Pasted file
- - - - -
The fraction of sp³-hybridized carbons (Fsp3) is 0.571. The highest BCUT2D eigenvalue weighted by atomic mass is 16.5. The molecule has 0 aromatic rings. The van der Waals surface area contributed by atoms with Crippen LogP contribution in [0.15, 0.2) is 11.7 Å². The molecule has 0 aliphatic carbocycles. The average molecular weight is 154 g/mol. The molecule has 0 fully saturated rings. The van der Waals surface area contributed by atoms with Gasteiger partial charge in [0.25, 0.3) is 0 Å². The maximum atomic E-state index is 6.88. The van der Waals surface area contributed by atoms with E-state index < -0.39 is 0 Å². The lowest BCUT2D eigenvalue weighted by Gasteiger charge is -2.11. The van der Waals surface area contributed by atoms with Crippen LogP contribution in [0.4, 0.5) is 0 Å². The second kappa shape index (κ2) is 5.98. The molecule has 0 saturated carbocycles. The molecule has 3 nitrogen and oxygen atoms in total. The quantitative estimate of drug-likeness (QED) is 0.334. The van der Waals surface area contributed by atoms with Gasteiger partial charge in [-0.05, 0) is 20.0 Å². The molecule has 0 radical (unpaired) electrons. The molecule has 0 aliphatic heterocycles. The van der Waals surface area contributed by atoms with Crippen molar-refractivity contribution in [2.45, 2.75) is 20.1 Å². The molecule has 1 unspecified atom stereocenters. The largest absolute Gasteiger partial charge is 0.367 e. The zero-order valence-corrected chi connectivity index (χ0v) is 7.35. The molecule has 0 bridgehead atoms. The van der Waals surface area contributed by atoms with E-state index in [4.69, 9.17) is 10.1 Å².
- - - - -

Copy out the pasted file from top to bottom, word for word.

The fraction of sp³-hybridized carbons (Fsp3) is 0.571. The highest BCUT2D eigenvalue weighted by atomic mass is 16.5. The molecule has 0 aromatic rings. The van der Waals surface area contributed by atoms with Crippen LogP contribution in [0.15, 0.2) is 11.7 Å². The molecule has 0 aliphatic carbocycles. The average molecular weight is 154 g/mol. The molecule has 0 fully saturated rings. The van der Waals surface area contributed by atoms with Gasteiger partial charge in [0.25, 0.3) is 0 Å². The maximum atomic E-state index is 6.88. The van der Waals surface area contributed by atoms with E-state index < -0.39 is 0 Å². The lowest BCUT2D eigenvalue weighted by Gasteiger charge is -2.11. The van der Waals surface area contributed by atoms with Crippen LogP contribution in [0.4, 0.5) is 0 Å². The second kappa shape index (κ2) is 5.98. The molecule has 0 saturated carbocycles. The molecule has 3 nitrogen and oxygen atoms in total. The quantitative estimate of drug-likeness (QED) is 0.334. The van der Waals surface area contributed by atoms with Gasteiger partial charge in [-0.05, 0) is 20.0 Å². The molecule has 0 radical (unpaired) electrons. The molecule has 0 aliphatic heterocycles. The van der Waals surface area contributed by atoms with Crippen molar-refractivity contribution in [2.45, 2.75) is 20.1 Å². The molecule has 1 unspecified atom stereocenters. The largest absolute Gasteiger partial charge is 0.367 e. The zero-order valence-corrected chi connectivity index (χ0v) is 7.35. The molecule has 0 bridgehead atoms. The van der Waals surface area contributed by atoms with E-state index in [4.69, 9.17) is 10.1 Å².